After putting on her oldest looking jacket in a pitiful attempt to hide the newness of her clothes, Erica looked in the mirror and frowned. Even without having bathed that morning she would still stand out by a mile. It was only a mercy it was cold anyway so the jacket wouldn’t seem out of place. She briefly considered sunglasses, but decided that looked too much like she was trying to look inconspicuous and left them on her dresser. With a last breath to steel her nerves, she slipped a messenger bag over her shoulder and caught the 717 bus to Riverside for fifty cents. Small price for the risk.
No street sweepers came here; litter clogged the culverts and dirty water ran in streams along the sidewalk and a generally foul stench hung over all. It was dangerous to visit this part of town; more-so for those who so obviously did not belong. Her clothing was a little too clean, her pace a little too quick, the way her eyes darted, drawn to movement or sudden sounds, gave her away as an intruder into this burrow.
When she reached the sign marking Front Street she turned right and slipped her hand into her pocket where she felt for the tiny scrap of cloth, onto which the numbers 317 and 11 had been written. Her gaze passed down the street lined with old buildings in various states of disrepair, each with signs and plaques hinting at what might be found inside, but when her eyes fell on the weathered wooden sign that was painted with two vertical lines, she knew that must be it.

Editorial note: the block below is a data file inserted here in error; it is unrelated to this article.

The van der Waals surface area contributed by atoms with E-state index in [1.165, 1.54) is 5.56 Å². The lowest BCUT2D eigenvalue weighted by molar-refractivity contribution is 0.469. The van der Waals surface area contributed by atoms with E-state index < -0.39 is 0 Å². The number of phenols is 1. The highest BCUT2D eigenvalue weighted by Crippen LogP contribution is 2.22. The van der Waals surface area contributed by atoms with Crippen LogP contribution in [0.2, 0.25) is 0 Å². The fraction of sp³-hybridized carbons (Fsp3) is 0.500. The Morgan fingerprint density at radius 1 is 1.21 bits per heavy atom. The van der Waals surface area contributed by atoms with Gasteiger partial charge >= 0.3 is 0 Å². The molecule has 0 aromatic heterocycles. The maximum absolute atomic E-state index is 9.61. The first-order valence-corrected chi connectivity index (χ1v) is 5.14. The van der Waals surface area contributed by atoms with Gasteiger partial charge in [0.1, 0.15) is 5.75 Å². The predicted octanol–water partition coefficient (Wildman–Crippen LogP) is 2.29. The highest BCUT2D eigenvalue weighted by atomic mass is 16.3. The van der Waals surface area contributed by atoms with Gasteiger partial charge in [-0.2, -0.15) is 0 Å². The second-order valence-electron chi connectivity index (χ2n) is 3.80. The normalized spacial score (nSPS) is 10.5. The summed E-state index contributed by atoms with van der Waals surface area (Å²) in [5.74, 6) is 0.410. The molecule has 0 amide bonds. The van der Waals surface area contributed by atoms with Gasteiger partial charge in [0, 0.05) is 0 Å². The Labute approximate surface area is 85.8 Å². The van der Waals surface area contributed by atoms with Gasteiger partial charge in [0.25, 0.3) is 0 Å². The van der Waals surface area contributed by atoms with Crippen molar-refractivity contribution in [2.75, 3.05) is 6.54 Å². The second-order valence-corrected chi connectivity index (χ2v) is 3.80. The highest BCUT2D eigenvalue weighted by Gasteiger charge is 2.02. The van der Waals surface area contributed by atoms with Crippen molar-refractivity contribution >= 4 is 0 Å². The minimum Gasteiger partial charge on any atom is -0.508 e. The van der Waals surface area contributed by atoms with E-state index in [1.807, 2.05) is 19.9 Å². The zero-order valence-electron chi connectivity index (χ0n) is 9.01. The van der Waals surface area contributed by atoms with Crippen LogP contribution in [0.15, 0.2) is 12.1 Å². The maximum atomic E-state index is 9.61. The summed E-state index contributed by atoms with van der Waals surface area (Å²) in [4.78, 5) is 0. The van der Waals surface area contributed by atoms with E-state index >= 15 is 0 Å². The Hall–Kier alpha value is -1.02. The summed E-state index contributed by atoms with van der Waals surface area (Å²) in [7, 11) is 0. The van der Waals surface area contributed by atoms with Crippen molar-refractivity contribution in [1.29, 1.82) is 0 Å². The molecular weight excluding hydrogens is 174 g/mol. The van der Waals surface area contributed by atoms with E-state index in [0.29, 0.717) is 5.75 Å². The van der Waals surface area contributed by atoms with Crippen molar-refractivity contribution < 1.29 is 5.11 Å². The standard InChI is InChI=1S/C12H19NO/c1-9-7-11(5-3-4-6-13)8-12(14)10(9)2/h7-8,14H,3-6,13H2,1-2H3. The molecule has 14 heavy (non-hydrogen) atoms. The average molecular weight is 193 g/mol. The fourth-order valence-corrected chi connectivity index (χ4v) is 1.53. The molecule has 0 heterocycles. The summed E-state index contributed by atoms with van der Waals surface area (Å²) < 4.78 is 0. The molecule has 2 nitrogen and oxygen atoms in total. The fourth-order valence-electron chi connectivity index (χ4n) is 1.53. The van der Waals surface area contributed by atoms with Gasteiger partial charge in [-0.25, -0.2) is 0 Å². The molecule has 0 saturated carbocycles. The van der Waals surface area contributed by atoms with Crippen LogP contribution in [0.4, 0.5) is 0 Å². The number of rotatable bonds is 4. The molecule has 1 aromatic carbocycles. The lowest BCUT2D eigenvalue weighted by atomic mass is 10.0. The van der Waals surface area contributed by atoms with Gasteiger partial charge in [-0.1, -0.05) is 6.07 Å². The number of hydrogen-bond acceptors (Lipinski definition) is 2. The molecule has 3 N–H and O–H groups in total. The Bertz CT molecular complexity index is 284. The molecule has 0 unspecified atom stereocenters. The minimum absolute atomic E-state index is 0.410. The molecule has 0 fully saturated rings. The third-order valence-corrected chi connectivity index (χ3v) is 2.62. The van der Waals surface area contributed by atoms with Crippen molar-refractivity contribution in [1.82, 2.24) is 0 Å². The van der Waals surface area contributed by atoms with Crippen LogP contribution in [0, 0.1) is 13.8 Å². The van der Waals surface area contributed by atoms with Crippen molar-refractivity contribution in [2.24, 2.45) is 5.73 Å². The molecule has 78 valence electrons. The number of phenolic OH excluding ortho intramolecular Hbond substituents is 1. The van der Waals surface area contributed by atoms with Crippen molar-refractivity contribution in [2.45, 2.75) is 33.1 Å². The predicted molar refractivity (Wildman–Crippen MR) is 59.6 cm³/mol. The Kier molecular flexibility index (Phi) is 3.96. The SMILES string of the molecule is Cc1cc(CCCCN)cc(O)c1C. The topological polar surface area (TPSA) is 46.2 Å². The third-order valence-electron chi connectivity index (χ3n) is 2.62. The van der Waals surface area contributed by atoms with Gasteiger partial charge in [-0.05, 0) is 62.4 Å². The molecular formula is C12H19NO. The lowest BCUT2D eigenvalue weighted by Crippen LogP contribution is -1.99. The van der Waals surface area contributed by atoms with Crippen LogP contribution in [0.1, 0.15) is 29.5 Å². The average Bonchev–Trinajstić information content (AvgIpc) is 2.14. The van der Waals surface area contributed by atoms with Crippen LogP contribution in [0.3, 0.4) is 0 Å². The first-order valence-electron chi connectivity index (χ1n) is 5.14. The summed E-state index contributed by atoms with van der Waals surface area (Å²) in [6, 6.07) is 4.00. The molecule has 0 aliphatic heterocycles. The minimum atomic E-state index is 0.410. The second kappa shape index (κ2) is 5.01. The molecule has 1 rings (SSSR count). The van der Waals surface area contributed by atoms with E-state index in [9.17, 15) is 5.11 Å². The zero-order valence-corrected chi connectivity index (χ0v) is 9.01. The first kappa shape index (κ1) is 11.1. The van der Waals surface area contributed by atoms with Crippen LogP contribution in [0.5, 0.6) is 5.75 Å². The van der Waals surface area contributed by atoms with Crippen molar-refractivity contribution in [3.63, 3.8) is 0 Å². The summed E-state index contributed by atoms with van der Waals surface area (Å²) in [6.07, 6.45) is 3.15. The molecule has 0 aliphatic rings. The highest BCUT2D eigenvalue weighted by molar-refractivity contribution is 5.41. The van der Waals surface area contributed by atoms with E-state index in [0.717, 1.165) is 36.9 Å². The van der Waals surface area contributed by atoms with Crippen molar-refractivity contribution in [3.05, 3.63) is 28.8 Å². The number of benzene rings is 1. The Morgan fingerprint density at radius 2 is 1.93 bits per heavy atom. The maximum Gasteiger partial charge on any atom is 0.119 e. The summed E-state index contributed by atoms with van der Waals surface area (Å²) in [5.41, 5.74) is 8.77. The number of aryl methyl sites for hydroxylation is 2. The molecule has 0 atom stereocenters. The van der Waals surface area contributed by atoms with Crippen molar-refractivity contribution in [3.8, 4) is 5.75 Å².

Four steps up from the street was where a door should have been but wasn’t, instead just an opening onto a small lobby filled with people sitting in various kinds of shabby old furnishings. The smell of smoke clung to everything and assaulted her nose as she felt the gaze of everyone inside on her wondering if she was lost or just very stupid. They watched her as she made her way through the lobby, legs of those seated closest drawing in reluctantly to let her pass.
A whisper between watchers caused a ripple of laughs at her expense, but she pushed on, making the shelter of the unlit hallway across from the entrance. The building must have been an old hotel back in the day, doors were situated at regular intervals down both sides of the hall, each with a number and a keyhole. She found the staircase about half way down the hall, the treads creaking under her feet as she ascended two flights before coming out onto a small landing.
The hall branched in three directions from there and she strained to see which might contain the elusive room she was after. A man shuffled down one, coughing, and she could smell him as he passed. That must be the place, she thought, as she headed down the way he had come.
As she approached the door marked 317, she could hear shouts rising from the other side. With hardly a moment to reconsider, the door flew open and a squat man with a red beard and black vest came into view. She backed away, bumping into the wall behind her as he looked her up and down with a scowl, then pushed past, muttering something she couldn’t catch.
From inside the room, a man standing at a cluttered counter saw her and waved her in. She hesitated, but that seemed to only make him angry.
“Get in here and shut that door, you miserable rag!”
Eyes going wide, she looked around, then pointed at herself. “Me?”
“Who else, stupid girl?” he cried, waving furiously. “Get in, get in!”
She gave a startled leap through the door and shut it behind her and the man at the counter relaxed at last. He took his glasses off and cleaned them, then gave her a closer look. “And what might you be doing here? This ain’t your place.”
“I-if you please, sir-”
“Bah! Sir, indeed! Get off with ya!”
“I can pay,” she said, pulling a wad of bills from her pocket and holding them out in a ridiculous manner which said she had never done anything like this in the whole of her life. The sight of the money swayed him and he waved her closer.